Kala Ghoda Arts Festival (KGAF) has always represented a vibe—an emotion—rather than being a mere event. Brinda Miller, artist and chairperson, Kala Ghoda Association, smiles in acknowledgement. “The festival is,” she says over a video call, “a vibrant example of what can be achieved through community collaboration.” Miller agrees that there is a lot of excitement among people, given that the festival is taking place after a gap of two years because of the covid-19 pandemic. The festival pivoted to a digital format during 2021, and had to miss out on an edition last year. 2023 marks its 23rd edition.
The team expects large crowds to attend the nine-day-long festival. Even earlier, the KGAF attracted a sizable audience, with roughly 1.5 lakh people in attendance. This year, it seems that the response shall be even more heartening. “The appreciation for the arts has grown with people having time to introspect,” elaborates Miller. The evidence of this can be found in recent surveys and research reports about people turning to art engagement with renewed interest post the pandemic waves. In an interview published in Columbia College Today, professors and curators Franco Mormando and Thomas Worcester of Boston College and Regis College respectively mentioned how “art reflects reality, and how, in reflecting that reality, it helps us to understand that reality and also helps us respond to that reality.”
The KGAF is more than just an understanding of a post-pandemic reality; rather it is about getting back that sense of community. Themed ‘Past <> Forward’ (an ode to humanity’s strength, a homage to humanity’s future), the festival will host programmes across 14 verticals, including dance, music, visual arts, theatre, literature, food, children’s literature, among others. The events will be spread across fifteen venues, including six new ones such as the YB Chavan Centre, IF.Be, which is Mumbai’s oldest ice factory-turned-art-gallery, and Cooperage Bandstand Garden, which will host a farmer’s market for the duration of the festival.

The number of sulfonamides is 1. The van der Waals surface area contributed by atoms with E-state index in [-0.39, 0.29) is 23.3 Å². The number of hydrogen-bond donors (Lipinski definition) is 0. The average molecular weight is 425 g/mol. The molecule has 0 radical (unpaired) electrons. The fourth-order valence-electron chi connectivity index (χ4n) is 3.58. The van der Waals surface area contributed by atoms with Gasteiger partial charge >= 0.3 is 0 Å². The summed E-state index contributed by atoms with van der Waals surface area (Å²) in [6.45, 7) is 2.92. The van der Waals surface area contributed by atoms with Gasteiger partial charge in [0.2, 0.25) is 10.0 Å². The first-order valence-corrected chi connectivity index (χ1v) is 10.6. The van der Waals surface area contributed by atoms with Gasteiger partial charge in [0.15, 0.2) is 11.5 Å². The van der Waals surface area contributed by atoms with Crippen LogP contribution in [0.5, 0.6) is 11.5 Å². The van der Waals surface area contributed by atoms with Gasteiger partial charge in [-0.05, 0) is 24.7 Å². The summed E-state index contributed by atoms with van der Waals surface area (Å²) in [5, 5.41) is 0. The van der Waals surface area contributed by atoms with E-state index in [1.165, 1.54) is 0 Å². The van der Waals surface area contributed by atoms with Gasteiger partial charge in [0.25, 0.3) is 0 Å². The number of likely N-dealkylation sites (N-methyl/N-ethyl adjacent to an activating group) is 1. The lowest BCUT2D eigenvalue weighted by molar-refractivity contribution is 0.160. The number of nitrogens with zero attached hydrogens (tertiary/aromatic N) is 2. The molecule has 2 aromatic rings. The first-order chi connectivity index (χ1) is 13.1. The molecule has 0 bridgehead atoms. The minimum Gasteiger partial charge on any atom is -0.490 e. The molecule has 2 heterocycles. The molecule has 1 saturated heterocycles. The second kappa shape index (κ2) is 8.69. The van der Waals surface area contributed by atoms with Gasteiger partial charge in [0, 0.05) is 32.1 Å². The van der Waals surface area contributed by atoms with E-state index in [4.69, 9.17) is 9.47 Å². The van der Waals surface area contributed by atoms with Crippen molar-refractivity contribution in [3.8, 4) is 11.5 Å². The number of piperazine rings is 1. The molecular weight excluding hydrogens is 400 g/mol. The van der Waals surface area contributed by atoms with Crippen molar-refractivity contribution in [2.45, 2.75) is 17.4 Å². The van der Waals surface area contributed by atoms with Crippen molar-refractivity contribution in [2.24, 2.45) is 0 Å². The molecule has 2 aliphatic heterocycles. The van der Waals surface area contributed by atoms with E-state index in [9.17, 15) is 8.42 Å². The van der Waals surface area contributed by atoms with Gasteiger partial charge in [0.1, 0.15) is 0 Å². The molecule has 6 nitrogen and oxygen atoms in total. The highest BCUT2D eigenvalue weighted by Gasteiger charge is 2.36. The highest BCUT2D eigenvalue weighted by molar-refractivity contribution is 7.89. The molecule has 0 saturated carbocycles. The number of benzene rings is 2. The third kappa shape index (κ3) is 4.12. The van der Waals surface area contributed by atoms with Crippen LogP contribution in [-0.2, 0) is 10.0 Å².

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Having been involved with the festival since its earliest editions, Miller, has been responsible for many of the murals in the area. “Our past has been glorious, though the last two years have been of silence. Now, we want to move forward towards something promising,” she says. KGAF has evolved over time, even though the ethos and mandate has remained the same—that of restoring the art deco buildings in the area of Kala Ghoda to their former glory using the funds that the festival generates.
With 28 curators on board for various segments, what started as a street festival is now a signature multicultural fiesta. The 23rd edition will feature a performance by the reunited Colonial Cousins (comprising the musical duo of Hariharan and Leslie Lewis), besides a collaboration between Shantanu Moitra and Kaushiki Chakraborty for the ‘Songs of the Himalayas’. In a special session, Devdutt Pattanaik will be contextualising Indian mythology to assess the changing world that we live in, both in terms of professional and personal relationships.
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The festival also offers a deep dive into artist Vincent van Gogh’s iconic painting, The Starry Night, encouraging children to create their own versions of this art work. And as always, KGAF will feature a robust heritage walks segment in and around Kala Ghoda. “Bringing such a festival together is not an easy task,” explains Miller about the year-long preparation for each edition. She is hopeful that corporates will continue to join in and sponsor the festival. “It is, after all, for the people, by the people,” she adds.
The 23rd edition of the Kala Ghoda Arts Festival will be held across multiple venues from 4 February to 12 February